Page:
The next exercise in A Writer’s Workbook by Caroline Sharp is “Picture This.” For the exercise, she says to find an image that makes you feel, then write for thirty minutes about what’s going on in that image. I set up a Pinterest folder of cinematic images before NaNoWriMo began, having no idea I would pick up this book and do these exercises, and I haven’t looked at the images since I collected them. I’ll take a look at the first image, and see how it inspires some scenes, or informs a scene for my novel.

Why would a writer or a reader not want to learn new words?

The pages of a dictionary partially in shadow

Learning new words can be like discovering a new tool that makes a tedious task simple, or tasting a delicious flavor never sampled before.

I love to learn new words. When I come across a new word I enjoy or relate to, I collect it in my writing notebook in One Note and when I update my website,, I include a new word on my inspiration page. I follow a couple of great word blogs here on wordpress.Sesquiotica by James Harbeck and WordBowl by Ms. Charlie Schroder.

A new vocabulary writing exercise:

A while back, when I was reading House of Leaves by Mark Z. Danielewski, I collected many words and brought my finds to my writing group. We decided to do a writing exercise in which we incorporated our favorite new words from my list into a short piece of fiction. I had been mulling around an idea for a sci-fi story for a while and decided to use it for this exercise. Just for fun, I used all of the words from the list that I could and found some more to create a short beginning to that story. I really enjoyed the exercise, but my piece was most definitely over the top and I put it aside while working on other things.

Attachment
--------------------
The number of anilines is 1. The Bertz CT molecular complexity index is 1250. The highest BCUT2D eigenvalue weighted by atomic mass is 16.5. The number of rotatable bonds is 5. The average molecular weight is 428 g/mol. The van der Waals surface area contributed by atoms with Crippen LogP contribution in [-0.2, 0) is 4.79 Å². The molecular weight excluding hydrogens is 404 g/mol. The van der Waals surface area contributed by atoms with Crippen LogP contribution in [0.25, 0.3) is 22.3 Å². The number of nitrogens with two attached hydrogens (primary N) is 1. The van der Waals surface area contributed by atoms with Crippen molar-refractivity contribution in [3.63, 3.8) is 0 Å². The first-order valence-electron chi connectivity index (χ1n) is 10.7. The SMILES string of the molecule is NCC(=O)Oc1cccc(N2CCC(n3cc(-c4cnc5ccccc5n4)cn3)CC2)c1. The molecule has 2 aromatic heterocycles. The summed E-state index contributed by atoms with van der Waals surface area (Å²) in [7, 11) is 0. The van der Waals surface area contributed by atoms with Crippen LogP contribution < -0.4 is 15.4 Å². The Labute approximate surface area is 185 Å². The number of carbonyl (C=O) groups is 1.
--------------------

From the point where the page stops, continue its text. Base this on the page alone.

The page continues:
Revision: Deciding what to keep and what to change.

Recently, I decided to revisit this story for a class assignment hoping to continue to develop it, perhaps finish it, during the class. I expected to simply go through the less familiar words and replace them, but a number of them turned out to be the strongest choice. I didn’t find better words than tessellated and protean to describe parts of my monster rising from the sea and tenebrific truly describes the quality of its shadow. So some of the words I learned from the exercise stayed, and in my opinion began to define the voice of the narrator.

Disappointing feedback gets me thinking.

Imagine my disappointment when the feedback from my peers (three reviews) came to one consensus: they did not appreciate my word choice. The most complimentary said the words were too “technical” and another stated he did not like to look things up in a dictionary while reading. If not while reading, when?

The course is online. The readers are online while reading. How hard is it to split-screen with Learning new words is easier than ever and people taking a writing class acted as if using a word that was unknown to them was some sort of personal affront. Pareidolia is a great word. If I saw it for the first time, I would be excited to look it up.

The words I used are not archaic or abandoned. They have unique meanings that clearly state what I mean to say.  Should a writer be expected to limit her vocabulary? Why shouldn’t she expect her readers to rise to the challenge? Why would a writer limit his joy of language in fear that his reader doesn’t know the same words he does and won’t pick up a dictionary?

How could anyone who wants to write fiction not want to explore every word and its many uses? Isn’t limiting one’s vocabulary to fit an imagined understanding, condemning readers to a  truncated experience? Isn’t it wiser to assume a love of language and use all of the tools and weapons at hand?